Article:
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Winning the student name game can be a struggle

If you forget a student's name, there's a danger they'll think you don't care – so it might be best to warn them from the off that you could slip up

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If you forget a student's name, there's a danger they'll think you don't care – so it might be best to warn them from the off that you could slip up

I have a rubbish memory. If I go to Tesco without a list, I could leave with almost anything, I’m a martyr to the siren song of a BOGOF. I’ve been doing my weekly shop online for years, to avoid coming home with a car boot full of crap we neither need nor want.

My long-term memory’s just as bad. Pals from my drama-school days divulge japes of which I have absolutely no recollection. I wish I could remember clambering atop a bar table to give a rousing speech about LGBT rights, after some random div homophobed my mate. Or, the final audition for a new musical, when I forgot the words to the cock-er-nee-style song they’d sent me. I’m told I stood alone centre stage at The Palladium, repeatedly booming “Come on everybody!” in my best Dick Van Dyke impression at a stunned panel of West End money men. The only memory I have of that episode is my friend laughing so hard that the Mars bar he was eating shot out of his nose. Oh, and not getting the job.

There is, however, a strange quirk of recall inside my otherwise soup-like grey(ing) matter. I can remember a roomful of students’ names like there’s a cash-prize involved. Every teacher I know has their own special strategy for matching mugs to monikers.

In the first session, I usually get students to interview each other, then we go round the room and they introduce their partner, offering one thing they’ve learned about them. The introduced student then repeats their name and that fact. For some reason, this kicks down my brain doors.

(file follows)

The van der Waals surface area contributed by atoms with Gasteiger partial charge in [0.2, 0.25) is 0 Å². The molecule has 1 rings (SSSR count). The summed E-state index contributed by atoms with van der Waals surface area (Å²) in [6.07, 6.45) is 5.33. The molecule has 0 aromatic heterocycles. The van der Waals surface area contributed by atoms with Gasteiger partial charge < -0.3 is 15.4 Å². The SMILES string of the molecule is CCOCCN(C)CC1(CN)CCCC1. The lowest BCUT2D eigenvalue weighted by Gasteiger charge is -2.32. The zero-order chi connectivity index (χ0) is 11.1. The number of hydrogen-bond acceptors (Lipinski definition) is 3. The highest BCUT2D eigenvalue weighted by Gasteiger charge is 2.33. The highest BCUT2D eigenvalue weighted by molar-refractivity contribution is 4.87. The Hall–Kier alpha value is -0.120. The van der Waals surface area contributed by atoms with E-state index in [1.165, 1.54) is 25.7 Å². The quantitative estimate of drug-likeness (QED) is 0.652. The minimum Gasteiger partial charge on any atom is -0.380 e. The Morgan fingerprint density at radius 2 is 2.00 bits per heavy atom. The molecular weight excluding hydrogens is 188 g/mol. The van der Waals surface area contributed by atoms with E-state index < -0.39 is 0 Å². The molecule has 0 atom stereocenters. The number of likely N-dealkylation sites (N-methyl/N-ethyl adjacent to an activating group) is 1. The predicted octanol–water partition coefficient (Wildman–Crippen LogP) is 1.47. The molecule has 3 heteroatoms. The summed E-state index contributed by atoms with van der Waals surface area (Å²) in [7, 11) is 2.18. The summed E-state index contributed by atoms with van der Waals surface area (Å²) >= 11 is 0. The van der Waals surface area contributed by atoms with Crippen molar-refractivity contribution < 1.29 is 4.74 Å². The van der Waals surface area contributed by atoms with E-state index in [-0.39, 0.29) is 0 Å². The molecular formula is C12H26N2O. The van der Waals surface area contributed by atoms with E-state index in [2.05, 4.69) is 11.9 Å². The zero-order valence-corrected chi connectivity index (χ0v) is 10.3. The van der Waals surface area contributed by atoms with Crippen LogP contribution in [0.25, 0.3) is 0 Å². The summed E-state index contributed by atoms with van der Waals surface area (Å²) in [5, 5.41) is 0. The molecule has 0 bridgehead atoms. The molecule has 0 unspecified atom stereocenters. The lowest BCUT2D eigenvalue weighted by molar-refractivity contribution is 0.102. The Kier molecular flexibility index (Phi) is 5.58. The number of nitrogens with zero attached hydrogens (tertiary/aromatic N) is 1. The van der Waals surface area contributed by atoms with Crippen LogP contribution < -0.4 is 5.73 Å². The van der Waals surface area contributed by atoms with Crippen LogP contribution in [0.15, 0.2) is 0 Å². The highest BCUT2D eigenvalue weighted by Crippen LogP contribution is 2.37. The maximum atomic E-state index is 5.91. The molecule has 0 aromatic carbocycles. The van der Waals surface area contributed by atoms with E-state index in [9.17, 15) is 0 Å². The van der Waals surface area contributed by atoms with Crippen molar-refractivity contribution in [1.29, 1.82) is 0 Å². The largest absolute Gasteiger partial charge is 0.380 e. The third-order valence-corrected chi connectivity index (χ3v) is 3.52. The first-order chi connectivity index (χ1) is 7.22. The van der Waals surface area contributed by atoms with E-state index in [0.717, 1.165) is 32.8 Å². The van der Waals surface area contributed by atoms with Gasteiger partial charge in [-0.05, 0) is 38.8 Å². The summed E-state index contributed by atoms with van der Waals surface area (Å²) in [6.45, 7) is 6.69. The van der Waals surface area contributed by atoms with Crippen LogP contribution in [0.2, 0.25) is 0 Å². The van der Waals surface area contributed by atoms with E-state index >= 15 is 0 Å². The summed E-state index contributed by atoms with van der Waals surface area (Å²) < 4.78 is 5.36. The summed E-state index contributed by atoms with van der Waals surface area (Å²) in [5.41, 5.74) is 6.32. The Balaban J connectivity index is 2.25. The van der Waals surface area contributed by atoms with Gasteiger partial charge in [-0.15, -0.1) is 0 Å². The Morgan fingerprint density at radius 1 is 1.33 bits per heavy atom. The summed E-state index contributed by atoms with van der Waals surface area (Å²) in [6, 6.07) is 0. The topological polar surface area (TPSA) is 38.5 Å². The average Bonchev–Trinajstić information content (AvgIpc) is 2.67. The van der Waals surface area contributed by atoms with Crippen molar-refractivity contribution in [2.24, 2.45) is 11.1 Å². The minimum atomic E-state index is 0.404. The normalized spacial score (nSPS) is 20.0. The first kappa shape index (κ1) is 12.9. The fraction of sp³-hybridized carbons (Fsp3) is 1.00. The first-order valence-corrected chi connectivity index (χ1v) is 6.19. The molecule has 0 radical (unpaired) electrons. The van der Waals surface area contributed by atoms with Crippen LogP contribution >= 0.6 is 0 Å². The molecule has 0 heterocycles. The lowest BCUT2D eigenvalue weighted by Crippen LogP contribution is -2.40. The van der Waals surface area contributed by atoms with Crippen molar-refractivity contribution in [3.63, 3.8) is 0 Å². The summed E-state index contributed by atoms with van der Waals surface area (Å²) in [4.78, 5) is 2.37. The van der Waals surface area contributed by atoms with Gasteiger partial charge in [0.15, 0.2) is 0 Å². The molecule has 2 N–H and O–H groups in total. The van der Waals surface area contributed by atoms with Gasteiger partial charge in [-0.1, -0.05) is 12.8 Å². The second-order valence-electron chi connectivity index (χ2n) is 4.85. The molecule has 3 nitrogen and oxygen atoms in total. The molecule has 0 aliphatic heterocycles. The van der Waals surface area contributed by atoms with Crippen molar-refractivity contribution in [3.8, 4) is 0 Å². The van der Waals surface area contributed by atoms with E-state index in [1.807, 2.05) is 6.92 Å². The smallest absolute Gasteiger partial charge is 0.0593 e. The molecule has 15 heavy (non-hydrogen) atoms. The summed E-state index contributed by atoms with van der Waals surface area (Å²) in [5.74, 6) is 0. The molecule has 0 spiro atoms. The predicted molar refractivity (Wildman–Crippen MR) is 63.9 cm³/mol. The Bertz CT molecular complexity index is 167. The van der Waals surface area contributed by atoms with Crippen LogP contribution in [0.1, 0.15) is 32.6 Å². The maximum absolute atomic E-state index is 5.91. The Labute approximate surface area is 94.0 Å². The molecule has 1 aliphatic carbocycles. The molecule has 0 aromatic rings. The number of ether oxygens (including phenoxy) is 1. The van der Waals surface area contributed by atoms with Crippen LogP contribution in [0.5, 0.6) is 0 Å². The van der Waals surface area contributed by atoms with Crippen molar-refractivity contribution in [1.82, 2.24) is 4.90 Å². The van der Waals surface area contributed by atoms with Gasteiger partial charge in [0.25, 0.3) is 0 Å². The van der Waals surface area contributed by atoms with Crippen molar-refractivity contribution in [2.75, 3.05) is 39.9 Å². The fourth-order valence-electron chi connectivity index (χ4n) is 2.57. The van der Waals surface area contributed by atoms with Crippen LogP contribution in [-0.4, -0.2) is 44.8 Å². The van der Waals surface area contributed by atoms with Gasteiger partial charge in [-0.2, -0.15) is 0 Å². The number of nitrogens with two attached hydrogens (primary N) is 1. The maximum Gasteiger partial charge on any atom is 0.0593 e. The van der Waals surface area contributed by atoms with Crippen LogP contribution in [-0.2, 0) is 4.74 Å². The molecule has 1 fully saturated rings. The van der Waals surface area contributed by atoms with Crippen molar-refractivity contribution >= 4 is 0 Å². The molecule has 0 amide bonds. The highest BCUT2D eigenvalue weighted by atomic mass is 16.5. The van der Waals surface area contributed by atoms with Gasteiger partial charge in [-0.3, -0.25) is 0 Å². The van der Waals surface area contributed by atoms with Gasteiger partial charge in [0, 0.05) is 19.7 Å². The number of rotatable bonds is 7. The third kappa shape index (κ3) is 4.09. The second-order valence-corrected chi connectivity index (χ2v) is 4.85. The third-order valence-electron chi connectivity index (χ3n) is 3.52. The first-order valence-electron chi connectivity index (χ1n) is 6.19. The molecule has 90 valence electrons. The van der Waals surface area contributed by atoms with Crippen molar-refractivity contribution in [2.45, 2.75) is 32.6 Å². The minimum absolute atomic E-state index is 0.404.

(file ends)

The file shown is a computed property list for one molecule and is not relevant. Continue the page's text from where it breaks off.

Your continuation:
Staff names don't stick

I’ve worked in some places for years without fully grasping who everyone rattling round the staff room is. Not out of purposeful ignorance – the words just won’t settle. It’s as if there’s only capacity in my head to retain the information with the highest stakes attached: the students’ names.

The inequality of status in the student-teacher relationship can add a weight of unintentional meaning to forgetting a student’s name. “You don’t know my name, therefore you don’t care about me.” “My identity doesn’t matter to you.” “You have rejected me, so I will reject you.” Actually, the truth is that you’ve temporarily forgotten it because your kid couldn’t find their PE top that morning, so you set off late, hit the heavy traffic coming into work and didn’t have time for a coffee.

No matter how much a student signals that they don’t care what we think, we know from their reaction to praise that they do. The need for approval we all have from our parents, or from our roles acting in loco parentis, still looms large.

Perhaps the most sensible way to avoid students deriving any false link between a teacher-memory slip-up is to tell the group that you might forget their names at first, but it doesn’t mean you don’t care. It means you sometimes struggle to take in a load of names in one go. Or, call them all Sir and Madam. They like that.

Sarah Simons works in colleges and adult community education in the East Midlands, and is the director of UKFEchat. She tweets @MrsSarahSimons

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